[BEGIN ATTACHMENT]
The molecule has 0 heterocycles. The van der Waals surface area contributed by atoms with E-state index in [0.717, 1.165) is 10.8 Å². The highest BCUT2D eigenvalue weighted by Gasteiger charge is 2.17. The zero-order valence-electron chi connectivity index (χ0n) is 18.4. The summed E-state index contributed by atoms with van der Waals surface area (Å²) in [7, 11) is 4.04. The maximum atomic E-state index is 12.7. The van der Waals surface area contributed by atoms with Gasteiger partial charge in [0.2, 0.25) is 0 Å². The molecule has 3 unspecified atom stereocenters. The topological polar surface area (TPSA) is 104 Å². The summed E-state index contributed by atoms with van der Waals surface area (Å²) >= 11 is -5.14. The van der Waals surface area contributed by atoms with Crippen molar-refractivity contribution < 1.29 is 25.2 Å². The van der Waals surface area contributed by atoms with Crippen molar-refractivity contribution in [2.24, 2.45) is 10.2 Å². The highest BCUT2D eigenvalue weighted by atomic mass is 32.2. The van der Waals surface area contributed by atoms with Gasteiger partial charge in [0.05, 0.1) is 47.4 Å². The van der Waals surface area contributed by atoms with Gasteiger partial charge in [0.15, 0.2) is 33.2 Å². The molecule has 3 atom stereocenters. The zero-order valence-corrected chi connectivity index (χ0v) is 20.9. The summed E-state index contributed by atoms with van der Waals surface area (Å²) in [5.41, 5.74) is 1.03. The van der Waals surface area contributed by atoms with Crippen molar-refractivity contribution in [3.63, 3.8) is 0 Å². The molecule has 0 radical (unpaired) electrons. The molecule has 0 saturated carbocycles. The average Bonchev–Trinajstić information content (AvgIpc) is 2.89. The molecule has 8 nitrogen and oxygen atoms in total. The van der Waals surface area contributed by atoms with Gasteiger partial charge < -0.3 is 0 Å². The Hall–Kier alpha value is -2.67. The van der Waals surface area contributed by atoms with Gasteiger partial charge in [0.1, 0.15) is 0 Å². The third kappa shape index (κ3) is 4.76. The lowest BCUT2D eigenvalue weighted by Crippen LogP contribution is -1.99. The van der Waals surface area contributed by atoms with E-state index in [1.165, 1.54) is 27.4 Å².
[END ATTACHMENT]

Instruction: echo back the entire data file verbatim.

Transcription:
The molecule has 0 heterocycles. The van der Waals surface area contributed by atoms with E-state index in [0.717, 1.165) is 10.8 Å². The highest BCUT2D eigenvalue weighted by Gasteiger charge is 2.17. The zero-order valence-electron chi connectivity index (χ0n) is 18.4. The summed E-state index contributed by atoms with van der Waals surface area (Å²) in [7, 11) is 4.04. The maximum atomic E-state index is 12.7. The van der Waals surface area contributed by atoms with Gasteiger partial charge in [0.2, 0.25) is 0 Å². The molecule has 3 unspecified atom stereocenters. The topological polar surface area (TPSA) is 104 Å². The summed E-state index contributed by atoms with van der Waals surface area (Å²) >= 11 is -5.14. The van der Waals surface area contributed by atoms with Crippen molar-refractivity contribution < 1.29 is 25.2 Å². The van der Waals surface area contributed by atoms with Crippen molar-refractivity contribution in [2.24, 2.45) is 10.2 Å². The highest BCUT2D eigenvalue weighted by atomic mass is 32.2. The van der Waals surface area contributed by atoms with Gasteiger partial charge in [0.05, 0.1) is 47.4 Å². The van der Waals surface area contributed by atoms with Gasteiger partial charge in [0.15, 0.2) is 33.2 Å². The molecule has 3 atom stereocenters. The zero-order valence-corrected chi connectivity index (χ0v) is 20.9. The summed E-state index contributed by atoms with van der Waals surface area (Å²) in [5.41, 5.74) is 1.03. The van der Waals surface area contributed by atoms with Crippen molar-refractivity contribution in [3.63, 3.8) is 0 Å². The molecule has 0 radical (unpaired) electrons. The molecule has 0 saturated carbocycles. The average Bonchev–Trinajstić information content (AvgIpc) is 2.89. The molecule has 8 nitrogen and oxygen atoms in total. The van der Waals surface area contributed by atoms with Gasteiger partial charge < -0.3 is 0 Å². The Hall–Kier alpha value is -2.67. The van der Waals surface area contributed by atoms with Gasteiger partial charge in [0.1, 0.15) is 0 Å². The third kappa shape index (κ3) is 4.76. The lowest BCUT2D eigenvalue weighted by Crippen LogP contribution is -1.99. The van der Waals surface area contributed by atoms with E-state index in [1.165, 1.54) is 27.4 Å².